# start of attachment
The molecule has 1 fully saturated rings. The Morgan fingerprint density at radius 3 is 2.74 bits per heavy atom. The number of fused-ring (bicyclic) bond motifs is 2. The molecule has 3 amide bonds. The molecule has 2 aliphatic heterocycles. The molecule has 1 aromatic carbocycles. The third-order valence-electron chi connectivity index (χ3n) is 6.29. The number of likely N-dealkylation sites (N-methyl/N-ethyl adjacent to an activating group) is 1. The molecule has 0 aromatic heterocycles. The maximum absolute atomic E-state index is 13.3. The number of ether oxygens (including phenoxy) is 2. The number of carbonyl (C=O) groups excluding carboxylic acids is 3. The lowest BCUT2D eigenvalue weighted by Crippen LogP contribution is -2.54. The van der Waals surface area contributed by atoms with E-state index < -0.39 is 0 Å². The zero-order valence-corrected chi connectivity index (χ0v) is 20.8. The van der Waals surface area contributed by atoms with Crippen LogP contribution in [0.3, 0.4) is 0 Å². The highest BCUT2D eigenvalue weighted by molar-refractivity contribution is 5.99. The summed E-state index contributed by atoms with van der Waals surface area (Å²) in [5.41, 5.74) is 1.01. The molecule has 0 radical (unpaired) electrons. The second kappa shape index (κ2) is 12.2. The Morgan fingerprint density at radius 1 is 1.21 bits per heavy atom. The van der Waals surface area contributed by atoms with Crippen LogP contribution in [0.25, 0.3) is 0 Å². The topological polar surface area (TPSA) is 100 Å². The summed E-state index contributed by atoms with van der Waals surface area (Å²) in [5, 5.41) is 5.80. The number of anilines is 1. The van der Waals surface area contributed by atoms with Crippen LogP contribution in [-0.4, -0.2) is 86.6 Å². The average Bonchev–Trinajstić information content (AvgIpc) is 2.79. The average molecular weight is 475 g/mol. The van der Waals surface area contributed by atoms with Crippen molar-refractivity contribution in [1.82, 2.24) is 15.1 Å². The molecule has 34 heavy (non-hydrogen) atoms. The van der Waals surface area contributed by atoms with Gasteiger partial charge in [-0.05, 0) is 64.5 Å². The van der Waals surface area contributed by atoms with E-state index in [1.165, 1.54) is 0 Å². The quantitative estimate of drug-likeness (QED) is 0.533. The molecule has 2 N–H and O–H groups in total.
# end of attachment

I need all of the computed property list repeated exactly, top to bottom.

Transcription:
The molecule has 1 fully saturated rings. The Morgan fingerprint density at radius 3 is 2.74 bits per heavy atom. The number of fused-ring (bicyclic) bond motifs is 2. The molecule has 3 amide bonds. The molecule has 2 aliphatic heterocycles. The molecule has 1 aromatic carbocycles. The third-order valence-electron chi connectivity index (χ3n) is 6.29. The number of likely N-dealkylation sites (N-methyl/N-ethyl adjacent to an activating group) is 1. The molecule has 0 aromatic heterocycles. The maximum absolute atomic E-state index is 13.3. The number of ether oxygens (including phenoxy) is 2. The number of carbonyl (C=O) groups excluding carboxylic acids is 3. The lowest BCUT2D eigenvalue weighted by Crippen LogP contribution is -2.54. The van der Waals surface area contributed by atoms with E-state index < -0.39 is 0 Å². The zero-order valence-corrected chi connectivity index (χ0v) is 20.8. The van der Waals surface area contributed by atoms with Crippen LogP contribution in [0.3, 0.4) is 0 Å². The highest BCUT2D eigenvalue weighted by molar-refractivity contribution is 5.99. The summed E-state index contributed by atoms with van der Waals surface area (Å²) in [5.41, 5.74) is 1.01. The molecule has 0 radical (unpaired) electrons. The second kappa shape index (κ2) is 12.2. The Morgan fingerprint density at radius 1 is 1.21 bits per heavy atom. The van der Waals surface area contributed by atoms with Crippen LogP contribution in [0.25, 0.3) is 0 Å². The topological polar surface area (TPSA) is 100 Å². The summed E-state index contributed by atoms with van der Waals surface area (Å²) in [5, 5.41) is 5.80. The number of anilines is 1. The van der Waals surface area contributed by atoms with Crippen LogP contribution in [-0.4, -0.2) is 86.6 Å². The average Bonchev–Trinajstić information content (AvgIpc) is 2.79. The average molecular weight is 475 g/mol. The van der Waals surface area contributed by atoms with Crippen molar-refractivity contribution in [1.82, 2.24) is 15.1 Å². The molecule has 34 heavy (non-hydrogen) atoms. The van der Waals surface area contributed by atoms with Gasteiger partial charge in [-0.05, 0) is 64.5 Å². The van der Waals surface area contributed by atoms with E-state index in [1.165, 1.54) is 0 Å². The quantitative estimate of drug-likeness (QED) is 0.533. The molecule has 2 N–H and O–H groups in total.